Category Archives: Kellogg School of Management

Must-Read Advice Before Submitting Your MBA Application

By Vincent Ho-Tin-Noe (last updated: September 4, 2016)

Just a few weeks (or even days) before the first round application deadlines for most top MBA programs, including Harvard Business School, MIT, Stanford, Booth, Kellogg, LBS, and Wharton, we thought that MBA applicants could use a checklist for items to review before hitting the “Submit” button.

View of Harvard University and the Charles River

View of Harvard University and the Charles River

1. Thoughts About Harvard’s Essay

In the past, Dee Leopold, former director of admissions at HBS, tried to offer comforting words to its MBA applicants. She insisted that the essay should not be considered a hit or miss exercise. It is really just meant to add color to your application package. More recently, HBS’ new dean of admissions, Chad Losee, wrote the following: “(…) As in years past, we will read (and re-read) and consider the application in its entirety —application, resume, essay, recommendations, transcripts, interview, post-interview reflection, GMAT or GRE scores, etc. Said another way, no one thing will get you admitted or “released” from our admissions process.” Therefore, do not feel that you have to cover any particular topic in this optional essay. You set the rules here, depending on what you believe will allow the admissions committee to better understand what makes you unique. Interestingly, this year’s essay prompt is similar to the one HBS used just a couple of years ago: “As we review your application, what more would you like us to know as we consider your candidacy for the Harvard Business School MBA program?”. In 2014, Kyle Watkins had provided advice about  a very similar HBS essay. We also wrote about the overall HBS application process in several posts. Make sure to check them out.

2. Completing The Application Form

Most business schools have a lengthy online application form. You should allocate at least 3 hours to go through it and fill it out properly. You will be asked about past job titles, exact employment dates, and compensation data. You will have to describe your employer, explain why you left the company, detail your key accomplishments and most significant challenges. You already should have some of this on your resume, but in a different format. Although Harvard’s admissions team is telling you not to obsess, you’ll notice that it’s easy to spend 20 to 30 minutes writing a meaningful job description in the space allotted to your answer. And then you will go through the same excruciating process for your extra curricular activities, awards and recognition, and academic experience. Some candidates tend to describe the online form as a collection of mini-essays, and approach the form’s questions as such. Don’t fall into that trap. Do your best, but be ready to settle for good enough, unless you are willing to spend 10 hours filling that form.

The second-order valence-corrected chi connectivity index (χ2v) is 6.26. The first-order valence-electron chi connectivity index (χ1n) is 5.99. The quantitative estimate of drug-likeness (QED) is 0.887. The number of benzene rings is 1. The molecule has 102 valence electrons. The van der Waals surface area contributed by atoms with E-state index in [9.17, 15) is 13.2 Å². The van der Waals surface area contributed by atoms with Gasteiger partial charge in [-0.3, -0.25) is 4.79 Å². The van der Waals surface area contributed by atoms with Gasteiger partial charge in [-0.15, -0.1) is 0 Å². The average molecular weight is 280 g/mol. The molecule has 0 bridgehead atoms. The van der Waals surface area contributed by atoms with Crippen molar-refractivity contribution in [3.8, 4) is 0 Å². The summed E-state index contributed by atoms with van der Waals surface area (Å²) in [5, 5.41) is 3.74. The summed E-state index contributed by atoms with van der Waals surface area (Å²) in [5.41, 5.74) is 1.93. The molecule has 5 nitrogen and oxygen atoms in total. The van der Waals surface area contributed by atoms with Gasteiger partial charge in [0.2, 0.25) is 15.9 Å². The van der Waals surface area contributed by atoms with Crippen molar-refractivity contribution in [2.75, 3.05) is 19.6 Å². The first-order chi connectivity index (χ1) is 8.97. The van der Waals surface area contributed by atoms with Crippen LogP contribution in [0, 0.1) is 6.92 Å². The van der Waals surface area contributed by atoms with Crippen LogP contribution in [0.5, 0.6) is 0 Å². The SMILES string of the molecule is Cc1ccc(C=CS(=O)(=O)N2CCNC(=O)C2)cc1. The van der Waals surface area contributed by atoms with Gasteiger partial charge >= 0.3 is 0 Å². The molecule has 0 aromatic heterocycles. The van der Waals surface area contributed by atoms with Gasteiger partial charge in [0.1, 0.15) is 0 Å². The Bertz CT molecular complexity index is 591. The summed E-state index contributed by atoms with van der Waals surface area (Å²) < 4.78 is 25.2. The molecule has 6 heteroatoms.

In any case, do not panic if the options from a specific drop down menu do not match perfectly your personal situation, and do not sweat over the limited space allocated to describe your work experiences. Filling this form properly is important, but keep in mind that the admissions committee will largely rely on your resume to assess your pre-MBA experience.

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Last-Minute MBA Application Review and Edits

By Kyle Watkins (last updated: January 1, 2015)

The coming week will be the busiest of the year for MBA applications. Almost all of the top business schools have their second-round deadline, which tends to be the most popular among MBA applicants. It also tends to be one of the most stressful weeks of the year, as candidates are always understandably hesitant to finally push the “submit” button.

If you’re looking for one last set of eyes to review your application before you submit, we are happy to help. Many applicants take advantage of our Final Application Review package. For $395, we’ll read your entire application from start to finish, proof read it for any errors, and provide written edits on any last-minute tweaks you can make to improve your odds of getting admitted. We’ll also schedule a 30-minute phone call with you to review any questions you have before submitting. And we’ll do it all before the end of the following day.

If interested, please send us an email, and we’ll get back to you immediately.

Good luck, and don’t forget to check out our must-read advice before hitting submit!

Great MBA Recommendation Letters: Tips and an Example